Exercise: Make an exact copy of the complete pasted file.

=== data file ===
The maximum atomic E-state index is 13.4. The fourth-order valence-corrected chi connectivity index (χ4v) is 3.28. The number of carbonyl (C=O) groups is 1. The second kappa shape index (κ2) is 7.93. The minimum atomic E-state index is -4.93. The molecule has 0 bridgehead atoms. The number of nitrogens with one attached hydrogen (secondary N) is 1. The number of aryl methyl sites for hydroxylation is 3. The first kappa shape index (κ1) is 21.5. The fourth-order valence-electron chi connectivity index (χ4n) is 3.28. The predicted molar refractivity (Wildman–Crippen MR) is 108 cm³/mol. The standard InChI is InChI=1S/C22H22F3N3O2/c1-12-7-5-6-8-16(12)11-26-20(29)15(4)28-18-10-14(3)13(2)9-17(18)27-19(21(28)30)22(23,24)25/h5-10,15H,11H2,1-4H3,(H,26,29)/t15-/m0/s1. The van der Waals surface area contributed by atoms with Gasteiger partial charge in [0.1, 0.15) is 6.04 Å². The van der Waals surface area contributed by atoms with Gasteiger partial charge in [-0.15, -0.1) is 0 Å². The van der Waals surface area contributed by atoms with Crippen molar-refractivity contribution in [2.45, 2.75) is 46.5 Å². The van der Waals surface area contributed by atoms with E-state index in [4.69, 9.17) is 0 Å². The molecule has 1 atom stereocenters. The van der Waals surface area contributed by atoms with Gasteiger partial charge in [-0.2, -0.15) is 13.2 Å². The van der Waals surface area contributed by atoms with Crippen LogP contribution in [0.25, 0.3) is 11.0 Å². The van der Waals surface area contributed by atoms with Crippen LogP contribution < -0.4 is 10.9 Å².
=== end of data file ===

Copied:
The maximum atomic E-state index is 13.4. The fourth-order valence-corrected chi connectivity index (χ4v) is 3.28. The number of carbonyl (C=O) groups is 1. The second kappa shape index (κ2) is 7.93. The minimum atomic E-state index is -4.93. The molecule has 0 bridgehead atoms. The number of nitrogens with one attached hydrogen (secondary N) is 1. The number of aryl methyl sites for hydroxylation is 3. The first kappa shape index (κ1) is 21.5. The fourth-order valence-electron chi connectivity index (χ4n) is 3.28. The predicted molar refractivity (Wildman–Crippen MR) is 108 cm³/mol. The standard InChI is InChI=1S/C22H22F3N3O2/c1-12-7-5-6-8-16(12)11-26-20(29)15(4)28-18-10-14(3)13(2)9-17(18)27-19(21(28)30)22(23,24)25/h5-10,15H,11H2,1-4H3,(H,26,29)/t15-/m0/s1. The van der Waals surface area contributed by atoms with Gasteiger partial charge in [0.1, 0.15) is 6.04 Å². The van der Waals surface area contributed by atoms with Gasteiger partial charge in [-0.15, -0.1) is 0 Å². The van der Waals surface area contributed by atoms with Crippen molar-refractivity contribution in [2.45, 2.75) is 46.5 Å². The van der Waals surface area contributed by atoms with E-state index in [4.69, 9.17) is 0 Å². The molecule has 1 atom stereocenters. The van der Waals surface area contributed by atoms with Gasteiger partial charge in [-0.2, -0.15) is 13.2 Å². The van der Waals surface area contributed by atoms with Crippen LogP contribution in [0.25, 0.3) is 11.0 Å². The van der Waals surface area contributed by atoms with Crippen LogP contribution < -0.4 is 10.9 Å².